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Nowadays, everywhere you look, you’re likely to see fashion and people trying their best to look presentable if not fashionable. There is always something about looking good and appealing. And with some others, especially women, looking good is not enough.  In fact , the sexier the better!

In the corporate world however, looking good or presentable depends on ‘What do you mean’? And finding a perfect explanation for that may never be straight forward, because it largely depends on the type of work place or work culture. In some working environments, people can exercise their fashion freedom and you can definitely rest assured that there will also be that one person (or more) who won’t be afraid to show off their fashionista side.

I know of certain business organisations where particular departments have a specific dressing code and the employees are expected to dress in a particular way. Maybe a suit, for women, a skirt below the knee, not too tight fitting clothing, etc are highly recommended. (a must!)

I personally know of some managers who are keen to ensure that their employees are not dressing up in a way that is too ‘distracting and inappropriate in their business environment’. So, what’s ‘not too distracting’? And what’s ‘appropriate’?  You might find answers to that in this article by Forbes, where dressing for success means to dress for business and not for pleasure. The article suggests that an attire that’s too distracting and inappropriate may include wearing  low cut tops that show the cleavage, micro minis, see throughs, etc.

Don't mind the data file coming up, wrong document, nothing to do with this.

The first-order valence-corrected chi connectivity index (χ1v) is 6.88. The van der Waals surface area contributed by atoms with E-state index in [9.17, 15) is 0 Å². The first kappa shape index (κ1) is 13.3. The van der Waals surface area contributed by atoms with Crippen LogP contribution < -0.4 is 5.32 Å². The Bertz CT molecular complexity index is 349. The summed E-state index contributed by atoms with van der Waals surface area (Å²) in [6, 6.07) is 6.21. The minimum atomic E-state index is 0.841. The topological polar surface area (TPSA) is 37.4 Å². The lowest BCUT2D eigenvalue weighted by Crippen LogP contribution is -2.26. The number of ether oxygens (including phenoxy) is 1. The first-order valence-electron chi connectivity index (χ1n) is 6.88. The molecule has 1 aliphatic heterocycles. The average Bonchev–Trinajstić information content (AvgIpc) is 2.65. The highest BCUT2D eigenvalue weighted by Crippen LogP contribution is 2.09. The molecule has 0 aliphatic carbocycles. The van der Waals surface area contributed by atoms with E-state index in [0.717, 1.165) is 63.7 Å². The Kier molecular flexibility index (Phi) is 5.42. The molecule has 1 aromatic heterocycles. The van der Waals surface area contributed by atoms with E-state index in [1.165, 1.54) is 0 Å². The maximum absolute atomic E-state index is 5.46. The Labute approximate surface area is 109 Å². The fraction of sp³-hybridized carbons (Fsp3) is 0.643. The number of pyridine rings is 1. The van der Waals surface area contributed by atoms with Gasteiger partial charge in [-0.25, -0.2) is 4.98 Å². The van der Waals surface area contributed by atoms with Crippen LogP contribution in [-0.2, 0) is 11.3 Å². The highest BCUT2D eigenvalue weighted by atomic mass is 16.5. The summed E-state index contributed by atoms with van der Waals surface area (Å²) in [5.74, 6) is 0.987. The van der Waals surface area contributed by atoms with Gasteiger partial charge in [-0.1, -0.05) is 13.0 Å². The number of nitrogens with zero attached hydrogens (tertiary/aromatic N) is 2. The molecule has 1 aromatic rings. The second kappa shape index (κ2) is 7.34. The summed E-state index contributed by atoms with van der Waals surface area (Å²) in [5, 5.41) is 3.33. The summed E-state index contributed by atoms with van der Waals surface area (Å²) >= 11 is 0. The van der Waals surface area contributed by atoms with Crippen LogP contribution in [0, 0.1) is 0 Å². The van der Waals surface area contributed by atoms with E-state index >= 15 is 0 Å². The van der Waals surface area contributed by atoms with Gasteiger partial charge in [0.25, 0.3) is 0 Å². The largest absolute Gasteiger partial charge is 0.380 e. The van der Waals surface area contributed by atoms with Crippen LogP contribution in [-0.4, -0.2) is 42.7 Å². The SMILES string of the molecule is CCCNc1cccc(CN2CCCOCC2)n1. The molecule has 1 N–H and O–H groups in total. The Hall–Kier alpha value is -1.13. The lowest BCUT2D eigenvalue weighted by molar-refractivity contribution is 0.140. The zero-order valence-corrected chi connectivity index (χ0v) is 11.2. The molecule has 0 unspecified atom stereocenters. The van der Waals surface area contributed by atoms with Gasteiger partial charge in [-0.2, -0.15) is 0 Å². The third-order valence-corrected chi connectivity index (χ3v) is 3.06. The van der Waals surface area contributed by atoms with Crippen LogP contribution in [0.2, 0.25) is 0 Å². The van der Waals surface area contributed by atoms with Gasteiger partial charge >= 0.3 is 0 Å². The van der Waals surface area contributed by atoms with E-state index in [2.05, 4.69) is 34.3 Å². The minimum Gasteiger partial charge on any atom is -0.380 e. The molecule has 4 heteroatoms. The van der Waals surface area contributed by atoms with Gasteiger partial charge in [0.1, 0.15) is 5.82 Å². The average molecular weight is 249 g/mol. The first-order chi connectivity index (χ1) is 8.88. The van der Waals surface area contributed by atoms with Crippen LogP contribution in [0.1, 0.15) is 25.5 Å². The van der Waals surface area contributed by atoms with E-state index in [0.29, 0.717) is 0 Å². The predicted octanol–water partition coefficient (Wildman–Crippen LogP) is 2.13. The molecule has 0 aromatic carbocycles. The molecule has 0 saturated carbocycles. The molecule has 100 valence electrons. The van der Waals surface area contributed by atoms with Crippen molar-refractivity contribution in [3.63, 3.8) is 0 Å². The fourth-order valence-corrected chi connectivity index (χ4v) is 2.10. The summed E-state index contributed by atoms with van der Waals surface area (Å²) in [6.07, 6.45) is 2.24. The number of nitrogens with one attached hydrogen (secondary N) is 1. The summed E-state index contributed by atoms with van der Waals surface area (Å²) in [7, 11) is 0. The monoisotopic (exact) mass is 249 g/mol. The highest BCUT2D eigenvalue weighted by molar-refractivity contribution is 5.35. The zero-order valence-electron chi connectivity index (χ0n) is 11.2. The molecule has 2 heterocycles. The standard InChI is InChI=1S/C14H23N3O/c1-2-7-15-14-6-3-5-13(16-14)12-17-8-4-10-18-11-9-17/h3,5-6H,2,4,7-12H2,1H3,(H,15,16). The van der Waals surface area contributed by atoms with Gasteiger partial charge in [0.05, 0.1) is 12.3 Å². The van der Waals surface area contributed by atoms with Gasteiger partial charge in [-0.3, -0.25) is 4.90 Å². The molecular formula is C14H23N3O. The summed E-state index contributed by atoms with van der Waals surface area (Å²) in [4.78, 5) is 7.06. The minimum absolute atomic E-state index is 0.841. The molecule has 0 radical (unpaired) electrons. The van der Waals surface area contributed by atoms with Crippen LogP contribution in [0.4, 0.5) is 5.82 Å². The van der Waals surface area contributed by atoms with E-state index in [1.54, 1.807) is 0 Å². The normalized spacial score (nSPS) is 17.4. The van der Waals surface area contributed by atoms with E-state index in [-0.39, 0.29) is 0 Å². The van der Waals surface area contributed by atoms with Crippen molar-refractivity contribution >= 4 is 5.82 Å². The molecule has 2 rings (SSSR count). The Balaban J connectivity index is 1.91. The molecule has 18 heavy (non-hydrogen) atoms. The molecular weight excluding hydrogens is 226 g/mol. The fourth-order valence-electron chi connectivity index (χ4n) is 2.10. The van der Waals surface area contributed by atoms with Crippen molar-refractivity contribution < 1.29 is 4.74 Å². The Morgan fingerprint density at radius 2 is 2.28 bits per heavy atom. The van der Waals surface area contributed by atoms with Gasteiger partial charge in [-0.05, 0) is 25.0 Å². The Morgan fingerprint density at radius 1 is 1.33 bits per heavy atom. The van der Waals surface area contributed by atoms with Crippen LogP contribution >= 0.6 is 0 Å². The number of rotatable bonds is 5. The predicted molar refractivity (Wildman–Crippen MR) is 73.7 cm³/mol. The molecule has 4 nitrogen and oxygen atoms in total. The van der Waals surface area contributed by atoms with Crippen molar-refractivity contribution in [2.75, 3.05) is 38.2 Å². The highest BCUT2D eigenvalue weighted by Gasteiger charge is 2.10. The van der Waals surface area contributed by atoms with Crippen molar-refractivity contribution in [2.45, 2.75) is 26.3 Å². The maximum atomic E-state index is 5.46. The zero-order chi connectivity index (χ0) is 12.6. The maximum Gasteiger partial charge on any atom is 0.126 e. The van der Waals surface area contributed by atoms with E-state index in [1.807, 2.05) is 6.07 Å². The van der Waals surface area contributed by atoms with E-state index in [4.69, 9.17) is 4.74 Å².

When people talk about power suits, it is like that the first person to come in mind is Hilary Clinton who is known for her power dressing and polished looks.

So what’s the power suit all about?  The power suit is known to give a woman power! It’s a ‘suit of armor’ which conveys an ‘air of confidence.‘  A separate article by Forbes, highlights how world most powerful women leaders like Hilary Clinton, Condolezza Rice, Angela Merkel, Yulia Tymoshenko, etc. use their fashionable power dressing in their  careers.

According to Levo, the power suit started with the classy French lady Coco Chanel in the 1920’s and it has tremendously evolved since it’s origin. Evenn though an article by WSJ may be suggesting that the Power Suit is over, i think it just got better, allowing women to feel more feminine, wear more bright colours and florals and still be powerful and taken seriously!

I enjoyed watching an episode by Broadly- The Power Suit & The Fashion of Authority which highlights what women would wear to feel powerful, especially in our modern world where they are harshly critiqued for their style. Gloria Allred, the feminist civil rights attorney has good reasons to personify the power suit. I enjoyed listening to her tips. Listen in to hear all about the power suits.

 

 

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